- are flexible in the way they organize instruction, allowing students to move between groups based on the rate at which they progress, and
- provide an infrastructure of training and support to ensure fidelity of implementation.
It is also worth noting that despite a strong research base, Direct Instruction is often met with resistance from education professionals who fear that using such a rigid approach would detract from the art and craft of teaching. The authors acknowledge this concern but are careful to warn against the adoption of alternative approaches without first evaluating the evidence to support its use.
* Terms Defined
Direct Instruction (DI) | A systematic, scripted form of instruction emphasizing lessons which are fast paced, sequenced, and focused.
Effect Size (ES or d) | A statistical calculation, often represented as ES or d, that measures the impact of an intervention. An effect size below d = 0.20 suggests that a treatment did not have a significant effect. An effect size of d = 0.20 is considered small or low; an effect size of d = 0.50 is considered moderate; an effect size of d = 0.80 or above is large.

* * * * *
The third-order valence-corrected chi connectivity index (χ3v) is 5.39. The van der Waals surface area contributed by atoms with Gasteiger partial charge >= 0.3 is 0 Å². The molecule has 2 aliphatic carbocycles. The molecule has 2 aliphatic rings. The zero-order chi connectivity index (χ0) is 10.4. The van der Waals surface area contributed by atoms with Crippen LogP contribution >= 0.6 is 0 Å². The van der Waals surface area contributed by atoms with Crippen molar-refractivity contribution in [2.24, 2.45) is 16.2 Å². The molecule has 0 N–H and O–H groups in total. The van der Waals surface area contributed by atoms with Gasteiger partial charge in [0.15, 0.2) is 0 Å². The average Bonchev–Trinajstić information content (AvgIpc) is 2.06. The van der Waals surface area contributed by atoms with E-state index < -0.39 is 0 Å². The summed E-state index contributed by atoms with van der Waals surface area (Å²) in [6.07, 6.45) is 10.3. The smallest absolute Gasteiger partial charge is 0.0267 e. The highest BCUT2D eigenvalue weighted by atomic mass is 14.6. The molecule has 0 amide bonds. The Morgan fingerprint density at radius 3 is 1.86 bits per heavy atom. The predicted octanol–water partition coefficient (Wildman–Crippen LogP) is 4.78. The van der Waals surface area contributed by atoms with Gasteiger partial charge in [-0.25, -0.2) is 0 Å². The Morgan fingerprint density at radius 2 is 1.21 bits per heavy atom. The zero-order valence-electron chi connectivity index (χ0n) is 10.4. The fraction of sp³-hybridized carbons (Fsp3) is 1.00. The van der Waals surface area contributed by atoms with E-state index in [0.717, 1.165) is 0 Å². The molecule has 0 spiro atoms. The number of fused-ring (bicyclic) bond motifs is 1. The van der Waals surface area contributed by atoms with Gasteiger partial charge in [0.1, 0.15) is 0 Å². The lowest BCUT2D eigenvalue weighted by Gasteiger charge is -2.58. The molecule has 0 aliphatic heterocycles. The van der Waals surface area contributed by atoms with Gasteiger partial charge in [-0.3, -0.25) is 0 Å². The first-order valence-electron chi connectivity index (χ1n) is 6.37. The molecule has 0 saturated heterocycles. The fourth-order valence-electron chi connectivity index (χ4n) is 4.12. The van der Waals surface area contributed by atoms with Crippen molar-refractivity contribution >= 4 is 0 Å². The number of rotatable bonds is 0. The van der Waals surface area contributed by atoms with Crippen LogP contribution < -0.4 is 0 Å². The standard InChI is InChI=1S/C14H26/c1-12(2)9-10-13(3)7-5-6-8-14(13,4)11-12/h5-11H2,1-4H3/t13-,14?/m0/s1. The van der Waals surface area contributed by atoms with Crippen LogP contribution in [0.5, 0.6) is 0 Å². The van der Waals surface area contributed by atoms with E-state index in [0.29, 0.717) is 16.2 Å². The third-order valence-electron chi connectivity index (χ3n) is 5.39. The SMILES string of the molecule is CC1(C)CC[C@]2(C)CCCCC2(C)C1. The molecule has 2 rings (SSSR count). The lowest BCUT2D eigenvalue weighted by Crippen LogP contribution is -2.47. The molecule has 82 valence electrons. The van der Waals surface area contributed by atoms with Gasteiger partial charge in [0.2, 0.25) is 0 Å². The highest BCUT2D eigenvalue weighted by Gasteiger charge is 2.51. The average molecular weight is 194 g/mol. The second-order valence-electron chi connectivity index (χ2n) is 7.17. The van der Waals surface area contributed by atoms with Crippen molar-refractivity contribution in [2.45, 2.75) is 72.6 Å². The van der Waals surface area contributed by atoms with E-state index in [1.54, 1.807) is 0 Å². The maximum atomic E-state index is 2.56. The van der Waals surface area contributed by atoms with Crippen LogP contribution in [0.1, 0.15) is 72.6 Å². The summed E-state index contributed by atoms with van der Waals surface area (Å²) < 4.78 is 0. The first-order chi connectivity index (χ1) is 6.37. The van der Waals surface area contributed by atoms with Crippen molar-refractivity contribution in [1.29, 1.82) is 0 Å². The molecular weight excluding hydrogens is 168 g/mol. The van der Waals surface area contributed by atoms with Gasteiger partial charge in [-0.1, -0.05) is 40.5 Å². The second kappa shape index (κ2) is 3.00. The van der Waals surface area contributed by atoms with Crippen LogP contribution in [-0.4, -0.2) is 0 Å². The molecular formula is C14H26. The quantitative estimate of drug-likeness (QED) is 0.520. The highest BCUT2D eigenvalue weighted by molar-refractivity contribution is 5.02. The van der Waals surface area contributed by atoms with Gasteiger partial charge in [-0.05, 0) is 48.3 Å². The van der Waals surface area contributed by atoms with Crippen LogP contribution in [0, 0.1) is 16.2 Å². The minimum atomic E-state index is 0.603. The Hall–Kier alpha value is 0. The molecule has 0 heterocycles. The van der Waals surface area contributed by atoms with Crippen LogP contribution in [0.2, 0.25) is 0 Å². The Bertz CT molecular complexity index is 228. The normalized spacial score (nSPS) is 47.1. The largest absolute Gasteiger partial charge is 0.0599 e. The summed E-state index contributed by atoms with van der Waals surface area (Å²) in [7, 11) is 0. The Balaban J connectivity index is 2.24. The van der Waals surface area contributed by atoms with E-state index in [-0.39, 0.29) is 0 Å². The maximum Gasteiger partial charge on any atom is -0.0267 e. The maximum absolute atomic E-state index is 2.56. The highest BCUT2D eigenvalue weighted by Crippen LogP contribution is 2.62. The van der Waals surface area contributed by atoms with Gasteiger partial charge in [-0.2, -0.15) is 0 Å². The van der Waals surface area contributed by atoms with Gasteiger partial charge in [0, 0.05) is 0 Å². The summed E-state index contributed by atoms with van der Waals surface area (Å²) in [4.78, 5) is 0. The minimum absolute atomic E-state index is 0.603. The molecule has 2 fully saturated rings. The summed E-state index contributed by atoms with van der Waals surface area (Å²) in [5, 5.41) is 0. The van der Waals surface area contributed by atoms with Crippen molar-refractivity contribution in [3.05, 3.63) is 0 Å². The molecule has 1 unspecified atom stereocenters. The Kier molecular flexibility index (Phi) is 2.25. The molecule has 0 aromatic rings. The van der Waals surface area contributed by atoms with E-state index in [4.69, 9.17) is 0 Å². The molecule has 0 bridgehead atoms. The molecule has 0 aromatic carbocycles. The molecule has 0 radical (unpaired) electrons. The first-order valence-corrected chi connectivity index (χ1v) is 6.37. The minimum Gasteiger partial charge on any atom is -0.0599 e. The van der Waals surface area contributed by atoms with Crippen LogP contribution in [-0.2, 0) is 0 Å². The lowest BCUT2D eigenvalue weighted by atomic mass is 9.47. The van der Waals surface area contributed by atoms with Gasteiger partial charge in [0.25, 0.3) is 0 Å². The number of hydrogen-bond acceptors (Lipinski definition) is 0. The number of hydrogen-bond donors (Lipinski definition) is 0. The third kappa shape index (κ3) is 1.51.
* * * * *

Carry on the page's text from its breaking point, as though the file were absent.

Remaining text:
Meta-Analysis | A widely-used research method in which (1) a systematic and reproducible search strategy is used to find as many studies as possible that address a given topic; (2) clear criterion are presented for inclusion/exclusion of individual studies into a larger analysis; and (3) results of included studies are statistically combined to determine an overall effect (effect size) of one variable on another.